Do you Suffer from Imposter Syndrome in Business?
Imposter syndrome is that overwhelming feeling that you don’t deserve success.
It can convince you that you’re not talented, intelligent or creative enough.
You can also relate it to the fear of success, fear of failure or even, self-sabotage.
Typically, imposter syndrome shows its ugly head at the brink of success; starting a new business or job, receiving an award, rank advancement or when teaching others. It is often confused with lack of self-confidence or self-esteem where … there’s a whole lot more to it than that.
In this blog we’re going to explore it a little bit more and I want you to leave with tips on how to overcome and/or manage it. We see it so much in business and the network marketing industry that I felt strongly to talk about it. Sort of like, eliminating the elephant in the room.
Imposter Syndrome is Often Associated with High Achievers
Many people assume that imposter syndrome as someone (or ourselves) being a fraud. Let’s debunk that assumption because guess what? Frauds don’t worry about if they’re a fraud, right? Great, let’s move on.
The truth is, we often don’t realize when we are suffering from imposter syndrome and this is where a great support circle or a mentor is especially beneficial. For some people, this fear of success can motivate you to work harder however, the majority will downgrade their goals and lose ambition.
This happens (in summary) because we become afraid that if we can’t maintain the accolade, level of success or otherwise that others will call us lucky or, we shouldn’t have achieved it in the first place. Please remember this is what that nasty inner voice inside our heads are telling us because, the few that may believe that — aren’t your people anyways.
There have been a number of studies that support imposter syndrome being related to high achievers and I don’t disagree.
Has anyone ever told you that you’re selling yourself short?
I think we’ve all heard that at one point or another and, this is great cause to evaluate if we are suffering from imposter syndrome. It was believed that this syndrome was male dominant, generally those in executive type roles.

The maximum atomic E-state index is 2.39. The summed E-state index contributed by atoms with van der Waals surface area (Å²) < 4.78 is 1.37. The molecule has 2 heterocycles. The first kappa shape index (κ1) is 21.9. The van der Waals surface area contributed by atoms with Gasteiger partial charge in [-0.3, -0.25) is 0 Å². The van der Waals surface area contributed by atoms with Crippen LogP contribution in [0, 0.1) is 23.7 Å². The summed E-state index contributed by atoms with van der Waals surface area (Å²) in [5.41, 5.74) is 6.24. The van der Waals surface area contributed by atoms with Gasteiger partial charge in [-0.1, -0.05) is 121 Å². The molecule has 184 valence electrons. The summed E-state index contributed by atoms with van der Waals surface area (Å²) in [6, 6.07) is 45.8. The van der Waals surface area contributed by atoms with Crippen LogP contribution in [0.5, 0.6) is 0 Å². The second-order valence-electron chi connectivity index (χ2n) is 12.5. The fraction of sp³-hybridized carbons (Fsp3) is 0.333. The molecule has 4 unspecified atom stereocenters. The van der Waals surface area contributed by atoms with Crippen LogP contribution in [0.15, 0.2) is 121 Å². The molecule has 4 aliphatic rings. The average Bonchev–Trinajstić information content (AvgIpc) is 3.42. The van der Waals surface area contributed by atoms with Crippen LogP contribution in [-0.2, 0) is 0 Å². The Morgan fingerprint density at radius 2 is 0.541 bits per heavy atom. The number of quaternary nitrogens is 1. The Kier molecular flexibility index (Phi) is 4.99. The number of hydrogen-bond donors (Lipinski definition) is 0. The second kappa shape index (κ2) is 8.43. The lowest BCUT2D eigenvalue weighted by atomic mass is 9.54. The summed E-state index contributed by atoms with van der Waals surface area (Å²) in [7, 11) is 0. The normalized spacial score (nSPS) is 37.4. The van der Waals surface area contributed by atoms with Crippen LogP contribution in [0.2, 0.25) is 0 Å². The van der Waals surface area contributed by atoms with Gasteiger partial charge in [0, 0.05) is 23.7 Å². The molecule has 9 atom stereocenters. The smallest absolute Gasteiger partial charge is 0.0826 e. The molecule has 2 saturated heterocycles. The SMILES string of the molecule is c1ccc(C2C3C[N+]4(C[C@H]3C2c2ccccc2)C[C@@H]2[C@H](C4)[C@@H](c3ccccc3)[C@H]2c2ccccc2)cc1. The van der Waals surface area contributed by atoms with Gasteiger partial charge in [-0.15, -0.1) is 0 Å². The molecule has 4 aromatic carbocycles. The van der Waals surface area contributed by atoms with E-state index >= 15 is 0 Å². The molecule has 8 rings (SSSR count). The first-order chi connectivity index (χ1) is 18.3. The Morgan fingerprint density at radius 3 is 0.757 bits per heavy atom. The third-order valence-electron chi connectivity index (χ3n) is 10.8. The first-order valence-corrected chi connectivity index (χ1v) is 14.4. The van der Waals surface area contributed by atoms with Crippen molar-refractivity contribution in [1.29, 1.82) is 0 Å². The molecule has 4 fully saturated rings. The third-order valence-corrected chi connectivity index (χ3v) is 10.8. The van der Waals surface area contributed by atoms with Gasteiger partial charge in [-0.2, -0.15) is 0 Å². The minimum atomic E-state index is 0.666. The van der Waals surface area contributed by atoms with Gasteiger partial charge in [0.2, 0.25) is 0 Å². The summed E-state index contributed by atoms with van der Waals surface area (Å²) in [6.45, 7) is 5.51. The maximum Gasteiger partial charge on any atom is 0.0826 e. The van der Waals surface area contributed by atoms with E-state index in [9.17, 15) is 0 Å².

However, with the rise of women in these roles (and others), the data isn’t sufficient enough to support either way …
… BUT it is suggested that women are deemed more resilient and, are typically more positive than men, when being held accountable. (we can always learn from women, can’t we?!)
So, I would encourage you to think about your goals for a moment;
- Are they ambitious enough for you?
- Do you feel like you’ve set the bar high enough?
- Are your goals comfortable and safe?
- How confident do you feel in achieving them?
If goal setting is an area that you could use a little help with — please let me know how I can help!
Does your Team Suffer from Imposter Syndrome?
Impostor Syndrome doesn’t just hurt the people who experience it. It also hurts the teams and businesses that they belong to. So, if you are in a leadership role (or aspiring to be), it’s a good idea to keep an eye out for team members who are struggling with feelings of inadequacy.
Other ‘side effects’ include;
- Refusing to own success
- Perfectionist traits
- Over thinkers
Please Note: If you or someone you are working with displays the above traits it doesn’t mean they are dealing with imposter syndrome BUT, definitely something to keep on your radar!
Tips to Overcome Imposter Syndrome
Like many unfavorable things, admitting that we have imposter syndrome is the hardest part. Much of this is because we are under the assumption that the opposite looks like being self-righteous, arrogant or the all-too-important. I want to assure you that this is NOT the case.
So first and foremost, identify your feelings and write them down. Then, take some time to describe a situation that you were experiencing self-doubt, lack of confidence and/or fear of success as it relates to your business.
The more detailed you can be, the better.
Talk to Others!
Reach out and talk to people you trust. You might be surprised by how many of your friends and team members can relate to how you feel. Listen to the people you respect in your life and let them show you how your fears are unsupported.
Then, explore and understand your strengths and weaknesses.
Once you have a deeper understanding of your strengths and weaknesses, you won’t have to spend so much time worrying that you’re not qualified for certain projects or roles. Develop a supportive network of people who can help you to appreciate the reality of your situation and help you filter out your negative self-talk.
When we have a clear picture of our strengths and weaknesses, it can help us double down on the strengths and mimimix the weaknesses.
Lastly, own your SUCCESS!
Often, those who suffer with imposter syndrome struggle with accepting compliments. This can often look like attributing our success to outside factors like good luck or help from others. Although both may be true — it’s your success to own.
A great way to start owning your success is celebrating yourself once you’ve accomplished a goal or achievement. One way to help make this process a little simpler … visualize your success before it happens. This way, you can welcome it instead of being afraid of it.
Do you suffer from imposter syndrome? Know someone who does? Be sure to share this post with others who will benefit in identifying if they too, are dealing with this culprit!
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